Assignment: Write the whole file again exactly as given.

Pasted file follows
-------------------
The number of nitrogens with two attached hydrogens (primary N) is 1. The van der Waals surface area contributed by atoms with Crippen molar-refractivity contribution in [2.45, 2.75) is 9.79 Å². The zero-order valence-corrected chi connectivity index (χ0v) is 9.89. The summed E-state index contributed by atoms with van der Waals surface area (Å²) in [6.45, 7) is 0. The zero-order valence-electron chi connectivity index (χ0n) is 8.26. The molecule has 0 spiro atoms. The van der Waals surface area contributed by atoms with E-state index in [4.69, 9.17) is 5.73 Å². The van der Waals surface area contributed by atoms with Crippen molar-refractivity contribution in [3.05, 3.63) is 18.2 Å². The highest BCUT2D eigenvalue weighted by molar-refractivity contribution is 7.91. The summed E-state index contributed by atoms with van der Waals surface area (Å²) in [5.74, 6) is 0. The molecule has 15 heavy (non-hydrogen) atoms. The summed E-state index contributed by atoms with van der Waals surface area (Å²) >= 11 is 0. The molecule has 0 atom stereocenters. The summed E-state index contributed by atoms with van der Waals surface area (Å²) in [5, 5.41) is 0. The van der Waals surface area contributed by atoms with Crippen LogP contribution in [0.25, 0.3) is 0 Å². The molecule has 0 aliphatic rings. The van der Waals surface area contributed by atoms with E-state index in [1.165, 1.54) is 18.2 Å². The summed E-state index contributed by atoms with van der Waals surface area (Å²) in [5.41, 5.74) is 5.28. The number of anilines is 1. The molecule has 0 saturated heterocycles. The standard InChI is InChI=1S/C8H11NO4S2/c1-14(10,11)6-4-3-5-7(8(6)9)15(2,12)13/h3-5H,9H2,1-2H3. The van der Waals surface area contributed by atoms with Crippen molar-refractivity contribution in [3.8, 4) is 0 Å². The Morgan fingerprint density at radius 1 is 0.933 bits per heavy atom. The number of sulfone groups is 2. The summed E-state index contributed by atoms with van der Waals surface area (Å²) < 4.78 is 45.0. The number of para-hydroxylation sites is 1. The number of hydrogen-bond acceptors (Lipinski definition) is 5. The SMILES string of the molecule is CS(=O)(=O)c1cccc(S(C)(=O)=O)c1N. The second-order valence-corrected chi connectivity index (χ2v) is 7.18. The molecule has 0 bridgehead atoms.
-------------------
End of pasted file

The number of nitrogens with two attached hydrogens (primary N) is 1. The van der Waals surface area contributed by atoms with Crippen molar-refractivity contribution in [2.45, 2.75) is 9.79 Å². The zero-order valence-corrected chi connectivity index (χ0v) is 9.89. The summed E-state index contributed by atoms with van der Waals surface area (Å²) in [6.45, 7) is 0. The zero-order valence-electron chi connectivity index (χ0n) is 8.26. The molecule has 0 spiro atoms. The van der Waals surface area contributed by atoms with E-state index in [4.69, 9.17) is 5.73 Å². The van der Waals surface area contributed by atoms with Crippen molar-refractivity contribution in [3.05, 3.63) is 18.2 Å². The highest BCUT2D eigenvalue weighted by molar-refractivity contribution is 7.91. The summed E-state index contributed by atoms with van der Waals surface area (Å²) in [5.74, 6) is 0. The molecule has 15 heavy (non-hydrogen) atoms. The summed E-state index contributed by atoms with van der Waals surface area (Å²) >= 11 is 0. The molecule has 0 atom stereocenters. The summed E-state index contributed by atoms with van der Waals surface area (Å²) in [5, 5.41) is 0. The van der Waals surface area contributed by atoms with Crippen LogP contribution in [0.25, 0.3) is 0 Å². The molecule has 0 aliphatic rings. The van der Waals surface area contributed by atoms with E-state index in [1.165, 1.54) is 18.2 Å². The summed E-state index contributed by atoms with van der Waals surface area (Å²) in [5.41, 5.74) is 5.28. The number of anilines is 1. The molecule has 0 saturated heterocycles. The standard InChI is InChI=1S/C8H11NO4S2/c1-14(10,11)6-4-3-5-7(8(6)9)15(2,12)13/h3-5H,9H2,1-2H3. The van der Waals surface area contributed by atoms with Crippen molar-refractivity contribution in [3.8, 4) is 0 Å². The Morgan fingerprint density at radius 1 is 0.933 bits per heavy atom. The number of sulfone groups is 2. The summed E-state index contributed by atoms with van der Waals surface area (Å²) < 4.78 is 45.0. The number of para-hydroxylation sites is 1. The number of hydrogen-bond acceptors (Lipinski definition) is 5. The SMILES string of the molecule is CS(=O)(=O)c1cccc(S(C)(=O)=O)c1N. The second-order valence-corrected chi connectivity index (χ2v) is 7.18. The molecule has 0 bridgehead atoms.